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Publication Detail
Exploring the perceived impact of social support on the health behaviours of people living with and beyond cancer during the COVID-19 pandemic: a qualitative study
  • Publication Type:
    Journal article
  • Authors:
    Miller N, Conway R, Pini S, Buck C, Gil N, Lally P, Beeken RJ, Fisher A
  • Publisher:
    Springer Science and Business Media LLC
  • Publication date:
    25/07/2022
  • Journal:
    Supportive Care in Cancer
  • Status:
    Accepted
  • Print ISSN:
    0941-4355
  • Language:
    English
  • Keywords:
    Social support, Health behaviours, Living with and beyond cancer, COVID-19, Qualitative
  • Notes:
    This article is licensed under a Creative Commons Attribution 4.0 International License, which permits use, sharing, adaptation, distribution and reproduction in any medium or format, as long as you give appropriate credit to the original author(s) and the source, provide a link to the Creative Commons licence, and indicate if changes were made. The images or other third party material in this article are included in the article's Creative Commons licence, unless indicated otherwise in a credit line to the material. If material is not included in the article's Creative Commons licence and your intended use is not permitted by statutory regulation or exceeds the permitted use, you will need to obtain permission directly from the copyright holder. To view a copy of this licence, visit http://creativecommons.org/licenses/by/4.0/.
Abstract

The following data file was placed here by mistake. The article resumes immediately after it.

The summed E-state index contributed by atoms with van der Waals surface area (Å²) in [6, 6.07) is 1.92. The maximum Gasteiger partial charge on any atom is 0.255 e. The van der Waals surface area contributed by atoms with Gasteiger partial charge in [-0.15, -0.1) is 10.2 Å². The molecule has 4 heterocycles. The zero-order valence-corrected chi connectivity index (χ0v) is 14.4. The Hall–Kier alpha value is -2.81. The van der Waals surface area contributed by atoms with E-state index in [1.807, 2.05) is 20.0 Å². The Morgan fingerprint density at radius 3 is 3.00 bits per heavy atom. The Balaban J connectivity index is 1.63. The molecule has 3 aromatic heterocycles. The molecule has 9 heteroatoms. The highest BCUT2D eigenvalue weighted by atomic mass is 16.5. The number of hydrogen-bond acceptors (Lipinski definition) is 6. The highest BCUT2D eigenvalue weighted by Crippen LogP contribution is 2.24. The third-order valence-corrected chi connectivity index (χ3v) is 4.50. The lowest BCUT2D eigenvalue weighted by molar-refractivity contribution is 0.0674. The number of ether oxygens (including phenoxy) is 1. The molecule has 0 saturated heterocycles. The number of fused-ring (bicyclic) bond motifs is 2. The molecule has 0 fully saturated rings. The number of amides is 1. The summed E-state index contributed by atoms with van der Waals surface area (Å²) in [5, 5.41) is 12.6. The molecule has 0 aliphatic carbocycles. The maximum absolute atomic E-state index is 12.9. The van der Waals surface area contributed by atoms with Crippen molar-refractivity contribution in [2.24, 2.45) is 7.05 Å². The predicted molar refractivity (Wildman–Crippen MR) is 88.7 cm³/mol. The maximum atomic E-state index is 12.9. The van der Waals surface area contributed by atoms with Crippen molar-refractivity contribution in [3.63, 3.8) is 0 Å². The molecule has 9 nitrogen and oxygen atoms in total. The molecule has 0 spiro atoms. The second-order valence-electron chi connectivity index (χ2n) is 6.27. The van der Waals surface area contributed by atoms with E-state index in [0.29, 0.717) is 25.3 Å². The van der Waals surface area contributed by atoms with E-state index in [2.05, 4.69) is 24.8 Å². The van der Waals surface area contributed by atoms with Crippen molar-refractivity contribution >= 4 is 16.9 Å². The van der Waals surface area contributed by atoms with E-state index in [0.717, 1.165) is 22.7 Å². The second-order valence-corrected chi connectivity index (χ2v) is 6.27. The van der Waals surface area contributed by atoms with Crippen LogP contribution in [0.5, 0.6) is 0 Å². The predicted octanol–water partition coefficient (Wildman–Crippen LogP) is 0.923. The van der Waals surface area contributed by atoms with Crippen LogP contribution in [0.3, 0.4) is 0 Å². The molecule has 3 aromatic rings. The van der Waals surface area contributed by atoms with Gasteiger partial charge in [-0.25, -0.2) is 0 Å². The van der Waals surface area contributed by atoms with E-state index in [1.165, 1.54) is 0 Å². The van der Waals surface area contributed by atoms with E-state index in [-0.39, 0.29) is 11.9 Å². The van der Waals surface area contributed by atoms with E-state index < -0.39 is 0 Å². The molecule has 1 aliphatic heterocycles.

Purpose: Social support facilitated healthy behaviours in people living with and beyond cancer (LWBC) before the COVID-19 pandemic. Little is known about how social support impacted their health behaviours during the pandemic when social restrictions were imposed. The aim of this study was to qualitatively explore how social support was perceived to impact the health behaviours of people LWBC during the COVID-19 pandemic. / Methods: Semi-structured interviews were conducted via telephone with 24 adults living with and beyond breast, prostate and colorectal cancer. Inductive and deductive framework analysis was used to analyse the data. / Results: Five themes developed. These were (1) Companionship and accountability as motivators for physical activity, (2) Social influences on alcohol consumption, (3) Instrumental support in food practices, (4) Informational support as important for behaviour change and (5) Validation of health behaviours from immediate social networks. / Conclusion: This study described how companionship, social influence, instrumental support, informational support and validation were perceived to impact the health behaviours of people LWBC during the COVID-19 pandemic. Interventions for people LWBC could recommend co-participation in exercise with friends and family; promote the formation of collaborative implementation intentions with family to reduce alcohol consumption; and encourage supportive communication between partners about health behaviours. These interventions would be useful during pandemics and at other times. Government policies to help support clinically extremely vulnerable groups of people LWBC during pandemics should focus on providing access to healthier foods.
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